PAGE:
The reactive carbonyl group of the sugar reacts with the nucleophilic amino group of the amino acid, and forms a complex mixture of poorly characterized molecules responsible for a range of odors and flavors. This process is accelerated in an alkaline environment (e.g., lye applied to darken pretzels), as the amino groups (RNH3+) are deprotonated and, hence, have an increased nucleophilicity. The type of the amino acid determines the resulting flavor. This reaction is the basis of the flavoring industry. At high temperatures, a potential carcinogen called acrylamide can be formed.
In the process, hundreds of different flavor compounds are created. These compounds, in turn, break down to form yet more new flavor compounds, and so on. Each type of food has a very distinctive set of flavor compounds that are formed during the Maillard reaction. It is these same compounds that flavor scientists have used over the years to make reaction flavors.
It was, and is, for food science and understanding how heat and cooking create flavors. If you want to dive deeper, the Warwick Medical School has an article on the Historical Development of the reaction, and NPR’s Food for Thought on the centenary of Malliard’s discovery posted 100 Years Ago, Maillard Taught Us Why Our Food Tastes Better Cooked.
But it was also very important to brewing, too, especially when it comes to malting and roasting malt to get different flavors and colors in the beer. For example, here’s UC Davis professor Charlie Bamforth writing about the Malliard Reaction in his book Grape vs. Grain.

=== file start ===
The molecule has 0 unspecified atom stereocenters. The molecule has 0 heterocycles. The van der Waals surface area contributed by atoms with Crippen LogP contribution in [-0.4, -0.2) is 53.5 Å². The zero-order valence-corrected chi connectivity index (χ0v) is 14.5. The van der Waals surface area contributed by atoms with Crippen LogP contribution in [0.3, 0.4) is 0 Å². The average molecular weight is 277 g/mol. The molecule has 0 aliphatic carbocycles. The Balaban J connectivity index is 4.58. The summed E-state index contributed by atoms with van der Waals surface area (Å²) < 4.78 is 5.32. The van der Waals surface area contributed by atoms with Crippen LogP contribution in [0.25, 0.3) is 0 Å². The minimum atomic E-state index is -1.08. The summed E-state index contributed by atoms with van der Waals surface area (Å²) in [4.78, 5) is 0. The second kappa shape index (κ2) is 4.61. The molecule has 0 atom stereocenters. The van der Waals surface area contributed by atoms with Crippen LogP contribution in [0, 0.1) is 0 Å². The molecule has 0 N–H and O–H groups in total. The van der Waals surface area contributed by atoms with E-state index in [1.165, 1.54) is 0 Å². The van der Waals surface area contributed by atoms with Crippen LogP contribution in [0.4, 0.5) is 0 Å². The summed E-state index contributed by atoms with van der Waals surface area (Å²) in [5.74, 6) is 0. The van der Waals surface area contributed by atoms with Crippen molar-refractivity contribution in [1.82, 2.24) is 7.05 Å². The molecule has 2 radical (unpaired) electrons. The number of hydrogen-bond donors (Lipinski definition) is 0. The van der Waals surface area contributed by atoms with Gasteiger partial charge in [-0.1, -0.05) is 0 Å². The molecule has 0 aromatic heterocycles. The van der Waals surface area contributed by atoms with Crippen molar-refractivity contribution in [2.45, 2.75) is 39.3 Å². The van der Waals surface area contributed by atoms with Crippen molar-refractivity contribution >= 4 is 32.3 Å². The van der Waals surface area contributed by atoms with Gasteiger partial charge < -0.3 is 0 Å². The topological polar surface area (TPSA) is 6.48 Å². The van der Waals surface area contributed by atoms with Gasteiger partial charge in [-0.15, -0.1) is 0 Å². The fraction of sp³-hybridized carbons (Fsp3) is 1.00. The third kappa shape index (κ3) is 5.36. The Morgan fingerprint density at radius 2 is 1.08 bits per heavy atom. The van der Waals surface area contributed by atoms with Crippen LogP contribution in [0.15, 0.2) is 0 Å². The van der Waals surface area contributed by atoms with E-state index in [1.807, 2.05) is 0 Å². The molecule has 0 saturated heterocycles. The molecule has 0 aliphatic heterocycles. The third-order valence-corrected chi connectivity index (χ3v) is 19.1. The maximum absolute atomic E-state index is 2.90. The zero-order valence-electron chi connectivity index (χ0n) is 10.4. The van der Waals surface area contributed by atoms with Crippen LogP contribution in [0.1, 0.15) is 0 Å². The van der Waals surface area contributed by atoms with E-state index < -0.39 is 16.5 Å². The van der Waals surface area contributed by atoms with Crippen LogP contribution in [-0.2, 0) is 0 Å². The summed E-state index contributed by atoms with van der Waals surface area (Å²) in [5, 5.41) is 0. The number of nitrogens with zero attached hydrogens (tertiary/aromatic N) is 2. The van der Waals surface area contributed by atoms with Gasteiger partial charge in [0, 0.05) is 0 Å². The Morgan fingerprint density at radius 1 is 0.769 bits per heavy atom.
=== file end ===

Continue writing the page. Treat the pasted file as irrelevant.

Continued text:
Not surprisingly, John Mallett, in his recent book Malt: A Practical Guide from Field to Brewhouse, mentions Malliard’s contributions to brewing science.
The chemistry website Compound Interest has a good explanation with their post, Food Chemistry – The Maillard Reaction.
And finally, Popular Science’s BeerSci series discusses the Maillard Reaction in How Beer Gets Its Color.
Today is the birthday of Adolph Coors (February 4, 1847-June 5, 1929) whose full name was Adolph Hermann Josef Coors, although it’s probable that the Coors surname was originally spelled Kuhrs, or something like that. Coors was born in what today is Germany, in the town of Barmen, part of Rhenish Prussia, or Rhineland. After being orphaned as a fifteen-year old boy, he continued the apprenticeship he’d begun earlier at the Wenker Brewery in Dortmund, and later on was a paid employee. When he was 21, he stowed aboard a ship in Hamburg and made his way to New York City, where he changed the family name to its present spelling. By spring he’d moved to Chicago, and shortly thereafter became a foreman of John Stenger’s brewery in nearby Napierville, where he worked for the next four years.
At the beginning of 1872, he resigned and headed west, to Denver, Colorado. Coors took a few odd jobs, and then he purchased a partnership in the bottling firm of John Staderman, buying out his partner later the same year, assuming control of the entire business. But it was the following year, on November 14, 1873, that the Coors empire really began. On that day, Adolph Coors, along with Denver confectioner Jacob Schueler, bought the Golden City Tannery, which had been abandoned, in Golden, Colorado, and transformed it into the Golden Brewery. “By February 1874 they were producing beer for sale. In 1880 Coors purchased Schueler’s interest, and the brewery was renamed Adolph Coors Golden Brewery.”